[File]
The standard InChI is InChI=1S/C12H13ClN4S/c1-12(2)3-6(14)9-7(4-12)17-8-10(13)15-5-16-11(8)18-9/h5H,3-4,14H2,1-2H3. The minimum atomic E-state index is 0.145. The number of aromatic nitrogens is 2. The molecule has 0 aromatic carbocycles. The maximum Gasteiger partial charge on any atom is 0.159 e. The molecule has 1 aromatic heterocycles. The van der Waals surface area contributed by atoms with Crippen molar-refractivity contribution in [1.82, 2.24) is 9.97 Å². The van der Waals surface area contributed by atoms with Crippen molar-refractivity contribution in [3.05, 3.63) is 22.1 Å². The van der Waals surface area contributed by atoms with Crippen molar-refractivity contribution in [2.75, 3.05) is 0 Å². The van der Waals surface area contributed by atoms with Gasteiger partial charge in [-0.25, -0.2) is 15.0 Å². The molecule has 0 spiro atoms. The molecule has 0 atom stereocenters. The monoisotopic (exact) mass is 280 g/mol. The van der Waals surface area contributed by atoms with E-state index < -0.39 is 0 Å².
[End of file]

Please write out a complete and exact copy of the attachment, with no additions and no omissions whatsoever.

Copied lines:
The standard InChI is InChI=1S/C12H13ClN4S/c1-12(2)3-6(14)9-7(4-12)17-8-10(13)15-5-16-11(8)18-9/h5H,3-4,14H2,1-2H3. The minimum atomic E-state index is 0.145. The number of aromatic nitrogens is 2. The molecule has 0 aromatic carbocycles. The maximum Gasteiger partial charge on any atom is 0.159 e. The molecule has 1 aromatic heterocycles. The van der Waals surface area contributed by atoms with Crippen molar-refractivity contribution in [1.82, 2.24) is 9.97 Å². The van der Waals surface area contributed by atoms with Crippen molar-refractivity contribution in [3.05, 3.63) is 22.1 Å². The van der Waals surface area contributed by atoms with Crippen molar-refractivity contribution in [2.75, 3.05) is 0 Å². The van der Waals surface area contributed by atoms with Gasteiger partial charge in [-0.25, -0.2) is 15.0 Å². The molecule has 0 spiro atoms. The molecule has 0 atom stereocenters. The monoisotopic (exact) mass is 280 g/mol. The van der Waals surface area contributed by atoms with E-state index < -0.39 is 0 Å².